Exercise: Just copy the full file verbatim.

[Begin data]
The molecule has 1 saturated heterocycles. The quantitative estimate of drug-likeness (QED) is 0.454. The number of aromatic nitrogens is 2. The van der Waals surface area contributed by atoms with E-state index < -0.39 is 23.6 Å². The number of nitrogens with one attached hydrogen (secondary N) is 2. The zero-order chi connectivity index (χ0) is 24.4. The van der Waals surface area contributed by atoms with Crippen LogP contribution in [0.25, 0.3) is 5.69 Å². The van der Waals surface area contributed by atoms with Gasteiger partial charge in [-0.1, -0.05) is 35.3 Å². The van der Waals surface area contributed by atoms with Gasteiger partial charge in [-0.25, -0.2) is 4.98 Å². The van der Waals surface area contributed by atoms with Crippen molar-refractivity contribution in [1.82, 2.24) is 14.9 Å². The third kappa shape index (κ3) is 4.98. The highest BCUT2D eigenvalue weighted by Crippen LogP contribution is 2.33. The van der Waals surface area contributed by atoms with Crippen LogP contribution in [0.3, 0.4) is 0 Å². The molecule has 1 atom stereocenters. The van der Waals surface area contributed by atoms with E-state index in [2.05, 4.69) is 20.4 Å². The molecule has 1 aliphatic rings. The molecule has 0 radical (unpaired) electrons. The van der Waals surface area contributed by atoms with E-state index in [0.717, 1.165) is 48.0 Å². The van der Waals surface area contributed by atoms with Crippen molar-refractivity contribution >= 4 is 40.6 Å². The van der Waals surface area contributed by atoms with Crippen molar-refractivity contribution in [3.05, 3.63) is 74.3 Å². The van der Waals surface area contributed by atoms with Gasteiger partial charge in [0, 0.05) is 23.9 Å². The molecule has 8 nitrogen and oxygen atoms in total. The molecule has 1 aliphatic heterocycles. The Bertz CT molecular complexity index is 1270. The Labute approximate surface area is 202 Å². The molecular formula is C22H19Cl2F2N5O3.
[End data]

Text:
The molecule has 1 saturated heterocycles. The quantitative estimate of drug-likeness (QED) is 0.454. The number of aromatic nitrogens is 2. The van der Waals surface area contributed by atoms with E-state index < -0.39 is 23.6 Å². The number of nitrogens with one attached hydrogen (secondary N) is 2. The zero-order chi connectivity index (χ0) is 24.4. The van der Waals surface area contributed by atoms with Crippen LogP contribution in [0.25, 0.3) is 5.69 Å². The van der Waals surface area contributed by atoms with Gasteiger partial charge in [-0.1, -0.05) is 35.3 Å². The van der Waals surface area contributed by atoms with Gasteiger partial charge in [-0.25, -0.2) is 4.98 Å². The van der Waals surface area contributed by atoms with Crippen molar-refractivity contribution in [1.82, 2.24) is 14.9 Å². The third kappa shape index (κ3) is 4.98. The highest BCUT2D eigenvalue weighted by Crippen LogP contribution is 2.33. The van der Waals surface area contributed by atoms with Crippen LogP contribution in [0.3, 0.4) is 0 Å². The molecule has 1 atom stereocenters. The van der Waals surface area contributed by atoms with E-state index in [2.05, 4.69) is 20.4 Å². The molecule has 1 aliphatic rings. The molecule has 0 radical (unpaired) electrons. The van der Waals surface area contributed by atoms with E-state index in [0.717, 1.165) is 48.0 Å². The van der Waals surface area contributed by atoms with Crippen molar-refractivity contribution >= 4 is 40.6 Å². The van der Waals surface area contributed by atoms with Crippen molar-refractivity contribution in [3.05, 3.63) is 74.3 Å². The van der Waals surface area contributed by atoms with Gasteiger partial charge in [0, 0.05) is 23.9 Å². The molecule has 8 nitrogen and oxygen atoms in total. The molecule has 1 aliphatic heterocycles. The Bertz CT molecular complexity index is 1270. The Labute approximate surface area is 202 Å². The molecular formula is C22H19Cl2F2N5O3.